Christianity made a late appearance in Himachal Pradesh, after the arrival of the British. The churches here are not more than 150 years old. Tall churches-the relics of the Raj, are to be found mainly in the small hill stations that the British created as summer retreats.
KASAULI:Still unspoiled and very much as the British left it fifty years ago, Kasauli (Solan) has a fine old church. The Christ Church, is a typically Anglican structure of the period. Its foundation stone was laid in 1844. Well proportioned, its spires, buttresses and gothic arches are framed against the stately deodars.
SHIMLA: The Christ Church, with its tall spire dominates the ridge in Shimla. This imposing structure is visible from
as far away as Tara Devi, 8 km away. It was built in 1844, when Shimla was slowly coming into its own as the premier hill
station of India., the Christ Church was designed to accommodate the entire Shimla congregation. Various memorials and stained
glass windows fill the somber interior with colour and light.
The first Catholic edifice of Shimla, St. Michael’s Church, was built in 1850, at the western end of the Lower Bazaar. Later additions have made it an unusual piece of architecture. Inside the church are five marble altars, all brought from Italy in 1855 and fine stained glass windows.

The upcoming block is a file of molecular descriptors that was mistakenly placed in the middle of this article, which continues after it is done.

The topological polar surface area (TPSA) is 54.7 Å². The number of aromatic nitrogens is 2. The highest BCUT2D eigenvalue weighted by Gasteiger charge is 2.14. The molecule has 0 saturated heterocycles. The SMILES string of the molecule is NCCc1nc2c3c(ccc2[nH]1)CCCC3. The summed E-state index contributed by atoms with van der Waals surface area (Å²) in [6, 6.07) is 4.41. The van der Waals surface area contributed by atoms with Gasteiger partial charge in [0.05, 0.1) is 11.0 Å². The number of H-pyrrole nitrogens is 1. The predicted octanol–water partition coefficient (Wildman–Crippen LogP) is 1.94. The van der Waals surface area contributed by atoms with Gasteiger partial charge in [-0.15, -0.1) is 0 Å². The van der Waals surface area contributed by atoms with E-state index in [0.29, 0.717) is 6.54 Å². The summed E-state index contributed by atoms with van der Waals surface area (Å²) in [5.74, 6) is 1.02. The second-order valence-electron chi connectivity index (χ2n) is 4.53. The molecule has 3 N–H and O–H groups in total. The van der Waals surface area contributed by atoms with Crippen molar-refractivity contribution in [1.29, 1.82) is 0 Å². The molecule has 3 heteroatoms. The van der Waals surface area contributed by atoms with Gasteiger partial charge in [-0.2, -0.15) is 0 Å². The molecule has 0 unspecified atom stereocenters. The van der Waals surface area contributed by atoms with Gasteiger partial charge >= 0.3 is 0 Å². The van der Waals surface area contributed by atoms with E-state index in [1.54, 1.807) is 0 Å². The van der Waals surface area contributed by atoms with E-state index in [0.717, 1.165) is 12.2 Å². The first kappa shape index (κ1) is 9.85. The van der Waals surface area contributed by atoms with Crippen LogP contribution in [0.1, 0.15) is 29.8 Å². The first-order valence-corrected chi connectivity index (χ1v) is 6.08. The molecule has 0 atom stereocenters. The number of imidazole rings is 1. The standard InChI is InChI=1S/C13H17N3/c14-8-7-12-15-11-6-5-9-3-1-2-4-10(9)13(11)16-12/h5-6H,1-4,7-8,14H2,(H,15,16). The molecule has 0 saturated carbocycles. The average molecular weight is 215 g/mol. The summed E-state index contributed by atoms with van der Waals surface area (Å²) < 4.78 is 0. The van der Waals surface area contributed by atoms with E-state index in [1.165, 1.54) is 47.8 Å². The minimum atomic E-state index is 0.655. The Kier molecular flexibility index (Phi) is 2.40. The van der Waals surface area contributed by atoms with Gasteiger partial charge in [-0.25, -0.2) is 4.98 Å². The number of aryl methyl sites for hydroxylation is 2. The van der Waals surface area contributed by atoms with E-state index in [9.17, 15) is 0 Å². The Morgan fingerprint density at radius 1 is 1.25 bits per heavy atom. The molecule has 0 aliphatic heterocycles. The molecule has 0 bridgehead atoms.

DHARAMSHALA: The stone church of St. John lies on a motorable road between Mcleodganj and Forsyteganj 8 Km from Lower Dharamshala (Kangra). It has a monument of Lord Elgin, one of the viceroys of India, who died in Dharamshala and was buried here.
DALHOUSIE: Dalhosie (Chamba) is another hill station with a number of old churches. The church near the G.P.O. looks untouched by time. It has an angular roof of inter-leafed hexagonal slates. The Catholic church of St. Francis, built in 1894, is set against a backdrop of tall pines overlooking the Subash Chowk.